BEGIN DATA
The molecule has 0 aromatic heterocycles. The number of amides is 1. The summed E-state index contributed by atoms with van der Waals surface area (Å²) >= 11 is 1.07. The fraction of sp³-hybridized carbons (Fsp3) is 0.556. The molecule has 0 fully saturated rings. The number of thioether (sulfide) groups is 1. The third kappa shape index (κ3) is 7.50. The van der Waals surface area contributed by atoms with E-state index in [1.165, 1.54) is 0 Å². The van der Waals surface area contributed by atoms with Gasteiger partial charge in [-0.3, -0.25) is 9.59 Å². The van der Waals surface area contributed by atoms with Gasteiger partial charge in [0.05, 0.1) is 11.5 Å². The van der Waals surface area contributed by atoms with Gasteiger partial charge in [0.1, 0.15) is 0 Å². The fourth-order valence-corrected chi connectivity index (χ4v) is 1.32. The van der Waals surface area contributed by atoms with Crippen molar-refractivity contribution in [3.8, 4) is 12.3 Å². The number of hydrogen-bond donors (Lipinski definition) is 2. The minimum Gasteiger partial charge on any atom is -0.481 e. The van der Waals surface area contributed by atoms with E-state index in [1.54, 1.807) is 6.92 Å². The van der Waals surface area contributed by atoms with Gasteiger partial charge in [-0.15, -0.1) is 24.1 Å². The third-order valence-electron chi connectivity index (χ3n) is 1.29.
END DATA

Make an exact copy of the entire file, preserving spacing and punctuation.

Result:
The molecule has 0 aromatic heterocycles. The number of amides is 1. The summed E-state index contributed by atoms with van der Waals surface area (Å²) >= 11 is 1.07. The fraction of sp³-hybridized carbons (Fsp3) is 0.556. The molecule has 0 fully saturated rings. The number of thioether (sulfide) groups is 1. The third kappa shape index (κ3) is 7.50. The van der Waals surface area contributed by atoms with E-state index in [1.165, 1.54) is 0 Å². The van der Waals surface area contributed by atoms with Gasteiger partial charge in [-0.3, -0.25) is 9.59 Å². The van der Waals surface area contributed by atoms with Gasteiger partial charge in [0.05, 0.1) is 11.5 Å². The van der Waals surface area contributed by atoms with Gasteiger partial charge in [0.1, 0.15) is 0 Å². The fourth-order valence-corrected chi connectivity index (χ4v) is 1.32. The van der Waals surface area contributed by atoms with Crippen molar-refractivity contribution in [3.8, 4) is 12.3 Å². The number of hydrogen-bond donors (Lipinski definition) is 2. The minimum Gasteiger partial charge on any atom is -0.481 e. The van der Waals surface area contributed by atoms with E-state index in [1.54, 1.807) is 6.92 Å². The van der Waals surface area contributed by atoms with Gasteiger partial charge in [-0.15, -0.1) is 24.1 Å². The third-order valence-electron chi connectivity index (χ3n) is 1.29.